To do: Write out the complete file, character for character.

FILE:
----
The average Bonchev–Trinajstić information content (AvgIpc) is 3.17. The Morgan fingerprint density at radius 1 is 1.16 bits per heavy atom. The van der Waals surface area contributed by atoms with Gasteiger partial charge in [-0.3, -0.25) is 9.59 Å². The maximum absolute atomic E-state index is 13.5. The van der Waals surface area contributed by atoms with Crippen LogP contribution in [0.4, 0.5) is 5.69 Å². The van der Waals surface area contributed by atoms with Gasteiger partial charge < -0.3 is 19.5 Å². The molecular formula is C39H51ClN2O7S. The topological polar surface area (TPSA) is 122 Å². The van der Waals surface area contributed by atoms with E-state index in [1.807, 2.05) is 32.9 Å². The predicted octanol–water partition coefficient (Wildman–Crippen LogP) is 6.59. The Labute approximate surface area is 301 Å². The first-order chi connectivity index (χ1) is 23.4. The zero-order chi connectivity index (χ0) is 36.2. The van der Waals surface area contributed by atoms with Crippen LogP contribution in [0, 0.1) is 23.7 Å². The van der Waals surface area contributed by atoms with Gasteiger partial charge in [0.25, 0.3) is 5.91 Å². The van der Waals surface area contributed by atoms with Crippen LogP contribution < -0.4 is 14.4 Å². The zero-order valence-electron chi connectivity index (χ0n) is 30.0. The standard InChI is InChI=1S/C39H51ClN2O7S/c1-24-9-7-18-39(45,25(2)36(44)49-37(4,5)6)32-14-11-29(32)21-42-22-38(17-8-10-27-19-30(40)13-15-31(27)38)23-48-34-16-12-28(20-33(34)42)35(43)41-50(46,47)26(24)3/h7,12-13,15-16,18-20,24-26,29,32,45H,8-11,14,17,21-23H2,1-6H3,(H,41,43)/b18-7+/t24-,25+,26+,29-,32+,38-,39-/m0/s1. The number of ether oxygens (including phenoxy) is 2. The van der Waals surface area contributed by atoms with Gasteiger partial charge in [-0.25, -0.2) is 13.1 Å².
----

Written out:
The average Bonchev–Trinajstić information content (AvgIpc) is 3.17. The Morgan fingerprint density at radius 1 is 1.16 bits per heavy atom. The van der Waals surface area contributed by atoms with Gasteiger partial charge in [-0.3, -0.25) is 9.59 Å². The maximum absolute atomic E-state index is 13.5. The van der Waals surface area contributed by atoms with Crippen LogP contribution in [0.4, 0.5) is 5.69 Å². The van der Waals surface area contributed by atoms with Gasteiger partial charge < -0.3 is 19.5 Å². The molecular formula is C39H51ClN2O7S. The topological polar surface area (TPSA) is 122 Å². The van der Waals surface area contributed by atoms with E-state index in [1.807, 2.05) is 32.9 Å². The predicted octanol–water partition coefficient (Wildman–Crippen LogP) is 6.59. The Labute approximate surface area is 301 Å². The first-order chi connectivity index (χ1) is 23.4. The zero-order chi connectivity index (χ0) is 36.2. The van der Waals surface area contributed by atoms with Crippen LogP contribution in [0, 0.1) is 23.7 Å². The van der Waals surface area contributed by atoms with Gasteiger partial charge in [0.25, 0.3) is 5.91 Å². The van der Waals surface area contributed by atoms with Crippen LogP contribution < -0.4 is 14.4 Å². The zero-order valence-electron chi connectivity index (χ0n) is 30.0. The standard InChI is InChI=1S/C39H51ClN2O7S/c1-24-9-7-18-39(45,25(2)36(44)49-37(4,5)6)32-14-11-29(32)21-42-22-38(17-8-10-27-19-30(40)13-15-31(27)38)23-48-34-16-12-28(20-33(34)42)35(43)41-50(46,47)26(24)3/h7,12-13,15-16,18-20,24-26,29,32,45H,8-11,14,17,21-23H2,1-6H3,(H,41,43)/b18-7+/t24-,25+,26+,29-,32+,38-,39-/m0/s1. The number of ether oxygens (including phenoxy) is 2. The van der Waals surface area contributed by atoms with Gasteiger partial charge in [-0.25, -0.2) is 13.1 Å².